“The move has been a great success for me, and for my husband and our two girls. The local people are very, very friendly. They have made us feel incredibly welcome, and the girls were treated as celebrities when they first started school. That’s still the case to a certain degree.
“The area also has great transport links with nearby airports and ferry ports, and you can buy a lot more for your money here property-wise than you can in the UK.”
Morbihan, which means little sea in Breton, is the only department in Brittany to have a southern coast that is lined with hundreds of picturesque creeks, harbors and ports with access to dozens of small outlying islands. The capital of Morbihan is Vannes, a beautiful walled city with a cosmopolitan atmosphere.
To the north of Morbihan is the Côtes d’Armor, which includes a large part of Brittany’s northern coastline. Among the most popular seaside resorts are Dinan and Tréguier, which are both seeped in colorful Celtic history. Just to the west of Dinan is the Côte d’Emeraud, the Emerald Coast, a spectacular area that has inspired many artists, not least Picasso, who sketched a famous picture of a woman playing with a ball after a walk along the coast.
The famous Côte de Granit Rose, the Pink Granite Coast with its huge rose-tinted boulders, and the Ile de Bréhat, a completely car-free island, are also part of the Cotes d’Armor.
Property has historically been the most inexpensive in Finistère, or Land’s End, on Brittany’s western tip, where parts of the region are fairly wild and remote. It is also where the Breton culture—and language—are the most fervently guarded, with residents retaining many of their old Celtic traditions. One such stronghold of Breton culture can be found in Quimper, near the southern coast of Finistère, whose roots reach back to the Roman era. It was once the capital of the old kingdom of Cornouaille, and today its historic center is still filled with half-timbered medieval houses surrounding its huge Gothic cathedral. Quimper is famous for its crêpes, its cider and its traditional hand-painted faïence.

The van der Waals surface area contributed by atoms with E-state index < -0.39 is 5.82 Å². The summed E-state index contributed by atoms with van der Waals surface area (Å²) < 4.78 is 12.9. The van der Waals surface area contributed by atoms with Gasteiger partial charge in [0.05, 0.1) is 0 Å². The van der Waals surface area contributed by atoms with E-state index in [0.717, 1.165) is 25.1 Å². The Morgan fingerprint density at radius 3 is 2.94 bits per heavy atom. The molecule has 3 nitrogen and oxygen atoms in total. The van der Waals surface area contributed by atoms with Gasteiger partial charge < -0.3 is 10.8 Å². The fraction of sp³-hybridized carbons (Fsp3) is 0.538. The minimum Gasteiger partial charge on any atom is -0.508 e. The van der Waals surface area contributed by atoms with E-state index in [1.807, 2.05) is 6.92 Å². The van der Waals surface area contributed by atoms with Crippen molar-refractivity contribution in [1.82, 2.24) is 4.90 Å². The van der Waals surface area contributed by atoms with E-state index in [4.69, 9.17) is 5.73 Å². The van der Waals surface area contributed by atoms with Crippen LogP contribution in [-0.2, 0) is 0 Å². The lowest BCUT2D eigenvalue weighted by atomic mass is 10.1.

The fourth department, Ille-et-Vilaine, has less coastline than its neighbors, and some believe its largely land-locked position has resulted in it seeming less Celtic than the rest of Brittany. With endless rolling hills, thick forests and numerous lakes, it has a rural quality unlike its neighbors, with a number of fortress towns like the handsome Fougères dotting the undulating countryside. But it also boasts two of Brittany’s major cities: Rennes, a large university town and the capital of the region; and, on the northern coast, the impressive port of Saint-Malo, with its medieval walls still intact.
According to Guy Marqué, never has there been a better time for foreigners with ready money to snap up bargains in Brittany. Traditionally it’s been a popular choice for British buyers looking for a second home with excellent transport links and clement weather, but the weak pound sterling has forced many families to sell, and that is bringing prices down for quick sales.
“This means that there are bargains to be had,” he says. “The market is difficult over €300,000, but under that there are bargains around. Suddenly there are lots of houses for sale and demand is low, so lesser offers are being taken seriously.”
Originally published in the July/August 2009 issue of France Today